Politics

Corruption in the Housing Authority

Big weekend story in the LAT — a solid gotcha:

L.A. official steered work to relatives

Nearly $800,000 in contracts, often with inflated prices, went to family and firms with political ties, data show.

By Ted Rohrlich and Jessica Garrison, Times Staff Writers

A high-level manager for the Housing Authority of the City of Los Angeles directed nearly $800,000 in contracts to his brothers and three politically connected firms without competitive bidding or after rigged contests, a Times review has found.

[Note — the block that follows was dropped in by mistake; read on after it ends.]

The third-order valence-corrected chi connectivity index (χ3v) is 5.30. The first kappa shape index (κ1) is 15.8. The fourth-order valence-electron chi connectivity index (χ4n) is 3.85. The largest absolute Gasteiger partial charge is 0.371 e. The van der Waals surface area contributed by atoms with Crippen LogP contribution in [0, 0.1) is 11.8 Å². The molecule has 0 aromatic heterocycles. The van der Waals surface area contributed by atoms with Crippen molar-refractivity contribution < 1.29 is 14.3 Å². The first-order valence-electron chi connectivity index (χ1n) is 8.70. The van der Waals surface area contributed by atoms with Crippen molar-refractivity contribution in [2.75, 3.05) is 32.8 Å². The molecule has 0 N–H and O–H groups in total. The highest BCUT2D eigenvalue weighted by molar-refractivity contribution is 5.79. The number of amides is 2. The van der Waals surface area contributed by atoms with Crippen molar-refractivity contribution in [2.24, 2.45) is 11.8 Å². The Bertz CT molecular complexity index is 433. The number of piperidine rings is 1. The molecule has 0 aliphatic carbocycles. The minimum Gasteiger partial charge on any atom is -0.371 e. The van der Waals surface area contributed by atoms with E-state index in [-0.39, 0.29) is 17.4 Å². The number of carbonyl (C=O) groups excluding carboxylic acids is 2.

The manager, Victor Taracena, oversaw more than 150 contracts worth about half a million dollars that went directly to companies his brothers created, contract files show.

Seven other contracts worth $289,000 were awarded to non-family firms, two of which had little or no expertise in the work they were hired to do.

These firms all with ties to current or former Los Angeles City Council members from the Eastside won their contracts in bidding processes fraught with irregularities. In one case, a losing bid was submitted by a nonexistent company. Other such bids came from actual companies which, when contacted by The Times, said they were surprised to learn that bids had been submitted in their names.

Taracena has been fired but his attorney denies any wrongdoing.


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